In addition to being available as a discrete offering, we’ve infused analytics throughout all of our OpenText suites, including the Business Network, to deliver leading edge capabilities for information companies to mine, extract, and present the true value of their business data. OpenText Analytics Suite gives your organization an easier way to access, blend, explore, and analyze big data to better understand customers, markets, and business operations. We recognize that not every organization has the in-house data scientists, IT resources, or technology infrastructure to support big data analytics solutions, so in addition to being available as an on-premises solution, OpenText Analytics Suite is also available in the OpenText Cloud. Analytics Everywhere Most organizations currently employ some form of basic analytics (illustrated in orange and purple in the above figure). While these insights can be helpful in discovering what has happened and why, they often lack the sophistication that allows companies to reveal what will happen and what should be done. These insights come from the deployment of more powerful, predictive and prescriptive analytics. And that’s where the real value lies in OpenText Analytics Suite. Using predictive analytics, OpenText Analytics Suite provides insight into what is likely to happen based on business data and determines which actions an organization should take. The possible implications of each action are based on business data and rules, optimization, and simulation. Connected technologies like machine-to-machine communications will help information companies to progress along the technology curve toward cognitive systems by automating not only data processing, but also the execution of business actions. With OpenText Release 16 we’ve removed the complexity of integrating analytics within the enterprise. We’ve built a lightweight development tool that easily embeds analytics capabilities in both internal- and external-facing applications. We’ve also expanded our out-of-the-box connectivity to work with over a dozen sources—from Apache to XML to Salesforce—providing more ways to integrate analytics into the enterprise systems. While the volume and variety of information may vary from industry to industry and organization to organization, one thing holds true: we are all information companies. The availability of big data has unleashed huge potential in terms of gaining customer insight to inform marketing, product development, and service delivery. Whether deployed on-premises or in the Cloud, OpenText Analytics Suite allows organizations to uncover information that helps to differentiate products and services for increased satisfaction and market share. With analytics infused across all of the OpenText Release 16 suites and the Business Network, we’ve applied cognitive capabilities to OpenText Suite 16. I’ll explore the enhanced role that cognitive systems play in OpenText Release 16 in the next blog in this series. Find out more: www.opentext.com/16.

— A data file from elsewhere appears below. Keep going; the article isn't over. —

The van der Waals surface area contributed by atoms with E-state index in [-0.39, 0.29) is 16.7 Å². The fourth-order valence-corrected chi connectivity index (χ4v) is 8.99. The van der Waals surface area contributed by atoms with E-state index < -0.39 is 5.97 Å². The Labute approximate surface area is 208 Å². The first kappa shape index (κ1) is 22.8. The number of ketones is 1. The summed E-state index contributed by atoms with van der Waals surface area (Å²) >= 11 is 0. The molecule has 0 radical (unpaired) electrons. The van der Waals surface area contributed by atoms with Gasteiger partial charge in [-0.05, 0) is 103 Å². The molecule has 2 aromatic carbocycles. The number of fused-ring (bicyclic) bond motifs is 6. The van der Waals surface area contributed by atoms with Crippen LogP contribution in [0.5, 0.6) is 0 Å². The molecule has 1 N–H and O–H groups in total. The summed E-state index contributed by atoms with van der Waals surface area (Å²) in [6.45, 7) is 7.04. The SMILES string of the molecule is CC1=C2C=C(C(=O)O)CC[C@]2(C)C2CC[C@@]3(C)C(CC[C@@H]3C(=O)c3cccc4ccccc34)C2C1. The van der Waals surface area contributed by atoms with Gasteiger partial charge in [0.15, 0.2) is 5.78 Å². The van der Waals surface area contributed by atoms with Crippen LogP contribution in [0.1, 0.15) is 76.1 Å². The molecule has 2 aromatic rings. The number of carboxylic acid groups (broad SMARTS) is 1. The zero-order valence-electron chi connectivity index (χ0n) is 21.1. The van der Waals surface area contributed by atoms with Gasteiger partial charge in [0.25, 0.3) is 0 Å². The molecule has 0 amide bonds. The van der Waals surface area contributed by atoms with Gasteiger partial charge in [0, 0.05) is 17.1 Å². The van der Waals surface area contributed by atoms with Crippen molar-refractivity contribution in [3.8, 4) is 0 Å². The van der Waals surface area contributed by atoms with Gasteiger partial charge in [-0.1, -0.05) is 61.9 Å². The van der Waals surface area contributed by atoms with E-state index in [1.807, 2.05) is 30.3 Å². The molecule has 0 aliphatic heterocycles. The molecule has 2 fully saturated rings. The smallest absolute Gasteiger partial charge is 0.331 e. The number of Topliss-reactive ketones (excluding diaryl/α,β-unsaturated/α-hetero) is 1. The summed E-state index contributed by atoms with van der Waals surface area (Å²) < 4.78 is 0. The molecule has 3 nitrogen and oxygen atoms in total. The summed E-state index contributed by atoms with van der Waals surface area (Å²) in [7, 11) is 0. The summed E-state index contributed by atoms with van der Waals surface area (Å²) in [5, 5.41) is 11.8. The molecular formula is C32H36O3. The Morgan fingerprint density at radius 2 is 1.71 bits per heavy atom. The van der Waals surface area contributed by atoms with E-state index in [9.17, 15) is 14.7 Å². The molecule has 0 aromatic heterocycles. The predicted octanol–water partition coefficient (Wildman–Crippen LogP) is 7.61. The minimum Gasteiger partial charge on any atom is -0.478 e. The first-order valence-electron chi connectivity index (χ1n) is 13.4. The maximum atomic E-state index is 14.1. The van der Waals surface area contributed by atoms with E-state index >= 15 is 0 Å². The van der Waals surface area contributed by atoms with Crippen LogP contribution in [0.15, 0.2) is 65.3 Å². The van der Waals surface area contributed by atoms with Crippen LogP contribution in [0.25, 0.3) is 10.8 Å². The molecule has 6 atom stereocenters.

Read More

Cloud Flexibility Gives Customers the Experience They Want

Cloud flexibility